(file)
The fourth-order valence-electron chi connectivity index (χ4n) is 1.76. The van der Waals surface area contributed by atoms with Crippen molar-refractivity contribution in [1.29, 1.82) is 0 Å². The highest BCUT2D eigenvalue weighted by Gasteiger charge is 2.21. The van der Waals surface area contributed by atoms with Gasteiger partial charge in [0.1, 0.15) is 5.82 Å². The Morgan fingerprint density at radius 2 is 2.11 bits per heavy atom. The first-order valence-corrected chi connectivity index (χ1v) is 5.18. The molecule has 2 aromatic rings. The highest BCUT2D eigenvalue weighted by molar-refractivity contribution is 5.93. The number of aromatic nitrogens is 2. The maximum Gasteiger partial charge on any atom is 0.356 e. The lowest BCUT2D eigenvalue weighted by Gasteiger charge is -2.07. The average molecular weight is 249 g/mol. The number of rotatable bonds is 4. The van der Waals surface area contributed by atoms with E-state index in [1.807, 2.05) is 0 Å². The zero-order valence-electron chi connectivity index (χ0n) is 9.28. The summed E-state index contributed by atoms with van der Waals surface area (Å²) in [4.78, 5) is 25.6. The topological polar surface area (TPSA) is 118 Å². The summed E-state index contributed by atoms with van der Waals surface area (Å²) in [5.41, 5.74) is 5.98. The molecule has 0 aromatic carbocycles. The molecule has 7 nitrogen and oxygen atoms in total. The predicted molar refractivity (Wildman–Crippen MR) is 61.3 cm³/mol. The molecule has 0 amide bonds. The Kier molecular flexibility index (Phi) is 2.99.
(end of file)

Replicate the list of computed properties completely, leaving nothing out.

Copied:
The fourth-order valence-electron chi connectivity index (χ4n) is 1.76. The van der Waals surface area contributed by atoms with Crippen molar-refractivity contribution in [1.29, 1.82) is 0 Å². The highest BCUT2D eigenvalue weighted by Gasteiger charge is 2.21. The van der Waals surface area contributed by atoms with Gasteiger partial charge in [0.1, 0.15) is 5.82 Å². The Morgan fingerprint density at radius 2 is 2.11 bits per heavy atom. The first-order valence-corrected chi connectivity index (χ1v) is 5.18. The molecule has 2 aromatic rings. The highest BCUT2D eigenvalue weighted by molar-refractivity contribution is 5.93. The number of aromatic nitrogens is 2. The maximum Gasteiger partial charge on any atom is 0.356 e. The lowest BCUT2D eigenvalue weighted by Gasteiger charge is -2.07. The average molecular weight is 249 g/mol. The number of rotatable bonds is 4. The van der Waals surface area contributed by atoms with E-state index in [1.807, 2.05) is 0 Å². The zero-order valence-electron chi connectivity index (χ0n) is 9.28. The summed E-state index contributed by atoms with van der Waals surface area (Å²) in [4.78, 5) is 25.6. The topological polar surface area (TPSA) is 118 Å². The summed E-state index contributed by atoms with van der Waals surface area (Å²) in [5.41, 5.74) is 5.98. The molecule has 0 aromatic carbocycles. The molecule has 7 nitrogen and oxygen atoms in total. The predicted molar refractivity (Wildman–Crippen MR) is 61.3 cm³/mol. The molecule has 0 amide bonds. The Kier molecular flexibility index (Phi) is 2.99.